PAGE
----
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Arsenals of Folly: The Making of the Nuclear Arms Raceby Richard Rhodes
Synopses & Reviews
From the Pulitzer Prize-winning author of The Making of the Atomic Bomb: the story of the entire postwar superpower arms race, climaxing during the Reagan-Gorbachev decade when the United States and the Soviet Union came within scant hours of nuclear war—and then nearly agreed to abolish nuclear weapons.
In a narrative that reads like a thriller, Rhodes reveals how the Reagan administrations unprecedented arms buildup in the early 1980s led ailing Soviet leader Yuri Andropov to conclude that Reagan must be preparing for a nuclear war. In the fall of 1983, when NATO staged a larger than usual series of field exercises that included, uniquely, a practice run-up to a nuclear attack, the Soviet military came very close to launching a defensive first strike on Europe and North America. With Soviet aircraft loaded with nuclear bombs warming up on East German runways, U.S. intelligence organizations finally realized the danger. Then Reagan, out of deep conviction, launched the arms-reduction campaign of his second presidential term and set the stage for his famous 1986 summit meeting with Gorbachev in Reykjavik, Iceland, and the breakthroughs that followed.
Rhodes reveals the early influence of neoconservatives and right-wing figures such as Richard Perle, Donald Rumsfeld, Dick Cheney, and Paul Wolfowitz. We see how Perle in particular sabotaged the Reykjavik meeting by convincing Reagan that mutual nuclear disarmament meant giving up his cherished dream of strategic defense (the Star Wars system). Rhodess detailed exploration of these and other events constitutes a prehistory of the neoconservatives, demonstrating that the manipulation of government and public opinion with fake intelligence and threat inflation that the administration of George W. Bush has used to justify the current “war on terror” and the disastrous invasion of Iraq were developed and applied in the Reagan era and even before.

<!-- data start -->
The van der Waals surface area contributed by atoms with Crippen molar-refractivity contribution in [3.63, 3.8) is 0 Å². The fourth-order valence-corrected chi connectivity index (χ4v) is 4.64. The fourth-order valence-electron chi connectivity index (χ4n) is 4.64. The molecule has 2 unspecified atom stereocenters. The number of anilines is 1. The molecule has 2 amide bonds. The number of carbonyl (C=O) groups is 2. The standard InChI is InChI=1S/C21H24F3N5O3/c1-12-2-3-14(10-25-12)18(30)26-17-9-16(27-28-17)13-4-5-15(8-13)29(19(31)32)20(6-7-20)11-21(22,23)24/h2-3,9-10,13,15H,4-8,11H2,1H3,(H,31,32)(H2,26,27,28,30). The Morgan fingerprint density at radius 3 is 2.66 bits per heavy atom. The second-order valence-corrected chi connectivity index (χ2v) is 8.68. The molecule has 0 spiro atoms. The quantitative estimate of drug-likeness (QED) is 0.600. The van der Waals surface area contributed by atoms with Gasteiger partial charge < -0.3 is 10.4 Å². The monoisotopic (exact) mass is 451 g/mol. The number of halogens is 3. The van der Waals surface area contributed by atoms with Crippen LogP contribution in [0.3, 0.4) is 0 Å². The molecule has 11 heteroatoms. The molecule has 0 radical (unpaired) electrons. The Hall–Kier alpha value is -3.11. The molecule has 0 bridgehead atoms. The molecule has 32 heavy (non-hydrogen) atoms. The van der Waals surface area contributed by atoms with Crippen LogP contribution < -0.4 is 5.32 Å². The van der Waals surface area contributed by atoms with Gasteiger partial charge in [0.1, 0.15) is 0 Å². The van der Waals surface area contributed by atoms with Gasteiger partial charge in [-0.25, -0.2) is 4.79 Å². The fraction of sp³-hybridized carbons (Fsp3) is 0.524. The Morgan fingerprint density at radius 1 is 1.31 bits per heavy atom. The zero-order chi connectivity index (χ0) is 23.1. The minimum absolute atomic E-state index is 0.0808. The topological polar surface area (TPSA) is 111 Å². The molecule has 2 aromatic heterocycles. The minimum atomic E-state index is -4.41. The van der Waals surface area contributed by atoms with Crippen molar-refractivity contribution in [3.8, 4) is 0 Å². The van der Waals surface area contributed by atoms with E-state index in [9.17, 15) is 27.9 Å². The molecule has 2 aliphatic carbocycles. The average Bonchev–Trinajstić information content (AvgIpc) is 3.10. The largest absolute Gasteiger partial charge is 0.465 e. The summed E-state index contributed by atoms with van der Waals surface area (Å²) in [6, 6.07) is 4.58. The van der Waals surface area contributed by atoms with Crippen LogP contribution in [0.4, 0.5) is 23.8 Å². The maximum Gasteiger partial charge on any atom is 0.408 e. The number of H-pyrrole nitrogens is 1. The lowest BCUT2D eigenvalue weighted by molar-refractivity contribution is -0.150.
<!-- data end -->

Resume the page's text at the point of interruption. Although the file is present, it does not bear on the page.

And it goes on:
Drawing on personal interviews with both Soviet and U.S. participants, and on a wealth of new documentation, memoir literature, and oral history that has become available only in the past ten years, Rhodes recounts what actually happened in the final years of the Cold War that led to its dramatic end. The story is new, compelling, and continually surprising—a revelatory re-creation of a hugely important era of our recent history.
Pulitzer Prize-winning author Richard Rhodes delivers a riveting account of the nuclear arms race and the Cold War.
In the Reagan-Gorbachev era, the United States and the Soviet Union came within minutes of nuclear war, until Gorbachev boldly launched a campaign to eliminate nuclear weapons, setting the stage for the 1986 Reykjavik summit and the incredible events that followed. In this thrilling, authoritative narrative, Richard Rhodes draws on personal interviews with both Soviet and U.S. participants and a wealth of new documentation to unravel the compelling, shocking story behind this monumental time in human history—its beginnings, its nearly chilling consequences, and its effects on global politics today.
From the Trade Paperback edition.
The Pulizer Prize-winning author of The Making of the Atomic Bomb narrates the story of the postwar superpower arms race that culminated in the Reagan-Gorbachev era when the U.S. and Soviet Union came all too close to nuclear war, chronicling the nuclear policies on both sides following World War II and their implications for global peace and security. 60,000 first printing.
About the Author
Richard Rhodes is the author or editor of twentytwo books, including The Making of the Atomic Bomb, which won a Pulitzer Prize in Nonfiction, a National Book Award and a National Book Critics Circle Award, and Dark Sun: The Making of the Hydrogen Bomb, which was one of three finalists for a Pulitzer Prize in History. He has received numerous fellowships for research and writing, including grants from the Ford Foundation, the Guggenheim Foundation, the MacArthur Foundation and the Alfred P. Sloan Foundation. He has been a visiting scholar at Harvard and MIT and a host and correspondent for documentaries on public television's Frontline and American Experience series. An affiliate of the Center for International Security and Cooperation at Stanford University, he lectures frequently to audiences in the United States and abroad.
From the Trade Paperback edition.
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History and Social Science » Military » Strategy Tactics and Deception